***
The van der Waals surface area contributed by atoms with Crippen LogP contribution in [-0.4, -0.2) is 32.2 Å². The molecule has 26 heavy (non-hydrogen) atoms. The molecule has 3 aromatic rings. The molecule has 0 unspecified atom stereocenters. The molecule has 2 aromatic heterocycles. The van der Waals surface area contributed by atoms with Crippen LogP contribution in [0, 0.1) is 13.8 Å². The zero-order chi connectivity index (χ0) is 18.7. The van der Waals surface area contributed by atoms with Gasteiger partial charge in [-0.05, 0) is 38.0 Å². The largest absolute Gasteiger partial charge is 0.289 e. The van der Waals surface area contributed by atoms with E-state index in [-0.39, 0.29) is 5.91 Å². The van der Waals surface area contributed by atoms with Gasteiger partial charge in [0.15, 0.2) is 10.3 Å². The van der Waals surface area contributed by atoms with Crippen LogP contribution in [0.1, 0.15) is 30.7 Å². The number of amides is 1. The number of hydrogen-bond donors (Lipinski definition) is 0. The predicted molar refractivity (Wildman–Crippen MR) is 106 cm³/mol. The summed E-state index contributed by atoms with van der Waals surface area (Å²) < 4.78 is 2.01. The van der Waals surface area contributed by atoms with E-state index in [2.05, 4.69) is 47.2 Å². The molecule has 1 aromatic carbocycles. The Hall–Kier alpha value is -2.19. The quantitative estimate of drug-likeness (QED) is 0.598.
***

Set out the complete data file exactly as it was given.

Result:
The van der Waals surface area contributed by atoms with Crippen LogP contribution in [-0.4, -0.2) is 32.2 Å². The molecule has 26 heavy (non-hydrogen) atoms. The molecule has 3 aromatic rings. The molecule has 0 unspecified atom stereocenters. The molecule has 2 aromatic heterocycles. The van der Waals surface area contributed by atoms with Crippen LogP contribution in [0, 0.1) is 13.8 Å². The zero-order chi connectivity index (χ0) is 18.7. The van der Waals surface area contributed by atoms with Gasteiger partial charge in [-0.05, 0) is 38.0 Å². The largest absolute Gasteiger partial charge is 0.289 e. The van der Waals surface area contributed by atoms with E-state index in [-0.39, 0.29) is 5.91 Å². The van der Waals surface area contributed by atoms with Gasteiger partial charge in [0.15, 0.2) is 10.3 Å². The van der Waals surface area contributed by atoms with Crippen LogP contribution in [0.1, 0.15) is 30.7 Å². The number of amides is 1. The number of hydrogen-bond donors (Lipinski definition) is 0. The predicted molar refractivity (Wildman–Crippen MR) is 106 cm³/mol. The summed E-state index contributed by atoms with van der Waals surface area (Å²) < 4.78 is 2.01. The van der Waals surface area contributed by atoms with E-state index in [2.05, 4.69) is 47.2 Å². The molecule has 1 aromatic carbocycles. The Hall–Kier alpha value is -2.19. The quantitative estimate of drug-likeness (QED) is 0.598.